Pine Beetles

Pine Beetles typically attack Pine trees that are dying or in decline, but if an infestation occurs the overwhelming number of beetles may attack a healthy tree. This insect bores into the inner bark of Pine trees and feeds on the phloem tissue, causing large resin masses to form on the outer bark of the tree. They excavate serpentine galleries throughout the inner tissues of the tree and can cause the eventual death of the tree. Pine Beetles also carry blue-stain fungi, this fungus colonizes xylem tissue and blocks water flow. There is no treatment for Pine Beetles, but with proper maintenance, irrigation, and pruning trees should remain healthy. A Certified Arborist can apply an insecticide to prevent infestation.

Scale Insects

Scale Insects are small pests which attack evergreen and deciduous plants. They are very small and hard to notice but can occur on leaves, twigs, and trunks. Scale Insects feed on plant nectar or sap, draining the plant of vital fluids. They produce a sticky, waxy substance known as “honeydew” on the plants they inhabit which can cause a nuisance for anything below the infected tree. Proper fertilization and pruning can keep trees protected from Scale Insects. When they infest a tree, leaf and needle stunting and yellowing and branch dieback are noticeable. If the infestation is severe plant death may occur. Because Scale weaken the tree through depriving it of fluid, the tree becomes susceptible to boring insects and other environmental hazards.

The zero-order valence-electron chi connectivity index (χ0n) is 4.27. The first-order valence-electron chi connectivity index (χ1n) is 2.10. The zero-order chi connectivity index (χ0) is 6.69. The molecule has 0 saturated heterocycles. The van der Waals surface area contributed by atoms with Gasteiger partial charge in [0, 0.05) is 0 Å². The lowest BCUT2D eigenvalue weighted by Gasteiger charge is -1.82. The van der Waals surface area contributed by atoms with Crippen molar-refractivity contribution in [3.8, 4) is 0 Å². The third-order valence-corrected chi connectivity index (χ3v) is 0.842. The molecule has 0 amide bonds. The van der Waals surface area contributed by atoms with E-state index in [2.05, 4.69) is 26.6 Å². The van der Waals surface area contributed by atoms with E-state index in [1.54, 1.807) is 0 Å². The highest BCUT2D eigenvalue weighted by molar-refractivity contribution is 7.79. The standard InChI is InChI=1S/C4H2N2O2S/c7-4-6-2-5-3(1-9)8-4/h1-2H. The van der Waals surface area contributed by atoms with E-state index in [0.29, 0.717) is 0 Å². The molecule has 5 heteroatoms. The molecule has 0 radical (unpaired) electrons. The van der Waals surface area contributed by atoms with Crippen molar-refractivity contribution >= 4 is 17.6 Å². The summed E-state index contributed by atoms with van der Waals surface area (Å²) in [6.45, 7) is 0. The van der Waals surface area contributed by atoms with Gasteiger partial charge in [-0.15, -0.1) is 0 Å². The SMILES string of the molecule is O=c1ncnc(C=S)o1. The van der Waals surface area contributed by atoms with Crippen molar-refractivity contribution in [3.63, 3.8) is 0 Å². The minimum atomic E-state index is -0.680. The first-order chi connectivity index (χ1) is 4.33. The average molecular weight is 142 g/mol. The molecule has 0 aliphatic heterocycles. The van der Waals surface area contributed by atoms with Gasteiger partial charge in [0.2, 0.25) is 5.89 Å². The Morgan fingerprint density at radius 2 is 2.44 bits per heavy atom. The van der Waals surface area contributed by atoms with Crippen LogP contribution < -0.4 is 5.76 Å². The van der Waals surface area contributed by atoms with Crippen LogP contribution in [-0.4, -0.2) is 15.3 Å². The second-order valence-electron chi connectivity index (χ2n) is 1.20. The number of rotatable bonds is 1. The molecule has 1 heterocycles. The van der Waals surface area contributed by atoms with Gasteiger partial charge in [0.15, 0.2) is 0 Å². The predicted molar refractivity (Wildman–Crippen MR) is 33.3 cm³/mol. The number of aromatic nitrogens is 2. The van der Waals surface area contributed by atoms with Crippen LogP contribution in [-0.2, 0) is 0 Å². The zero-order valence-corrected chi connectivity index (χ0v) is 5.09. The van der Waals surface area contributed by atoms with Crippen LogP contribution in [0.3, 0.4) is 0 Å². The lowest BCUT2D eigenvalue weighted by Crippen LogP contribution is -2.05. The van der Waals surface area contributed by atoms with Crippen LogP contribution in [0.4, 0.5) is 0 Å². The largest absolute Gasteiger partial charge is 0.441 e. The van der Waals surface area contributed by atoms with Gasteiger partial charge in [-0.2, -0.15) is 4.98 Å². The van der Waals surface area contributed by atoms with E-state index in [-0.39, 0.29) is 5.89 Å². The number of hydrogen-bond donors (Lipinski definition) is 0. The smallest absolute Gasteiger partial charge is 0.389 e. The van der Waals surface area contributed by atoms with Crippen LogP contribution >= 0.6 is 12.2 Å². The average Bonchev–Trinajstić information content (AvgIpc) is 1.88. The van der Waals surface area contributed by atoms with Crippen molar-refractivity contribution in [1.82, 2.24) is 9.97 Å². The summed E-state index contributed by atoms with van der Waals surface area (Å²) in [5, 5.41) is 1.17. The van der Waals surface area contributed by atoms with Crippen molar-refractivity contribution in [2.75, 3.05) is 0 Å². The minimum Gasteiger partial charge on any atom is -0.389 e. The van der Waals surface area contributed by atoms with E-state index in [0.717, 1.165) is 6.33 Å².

Japanese Beetles

In Japan, Japanese Beetles are controlled by natural predators. In the United States, Japanese Beetles are a predator for nearly 300 species of trees. These beetles skeletonize the trees they infect, meaning they consume the leaves between the veins giving them a skeleton-like appearance. They are most common in June and will devour leaves, flowers, and overripe fruit. This prevents the plant from acquiring nutrients through photosynthesis and can severely damage the plant.  A Certified Arborist can apply an insecticide to your plants to kill a beetle infestation, apply a soil insecticide to kill larvae and grubs, or spray on susceptible plants as a preventative measure. There a beetle traps available for purchase, but a recent study shows that while these traps can catch several thousand beetles a day, they also attract the insects to trap causing more damage to trees along the flight path.


Aphids, also known as plantlice, feed in dense groups on leaves, stems, and other soft tissues depleting plants of fluids. There are several different species of Aphids, and in a moderate amount do no damage to trees. In large quantities, Aphids can turn leaves yellow and stunt growth. Some Aphids inject a toxin into plants when they feed causing decline of tree health. Very infrequently is chemical control of an Aphid infestation necessary, call an arborist to have your tree evaluated and determine which course of action to take.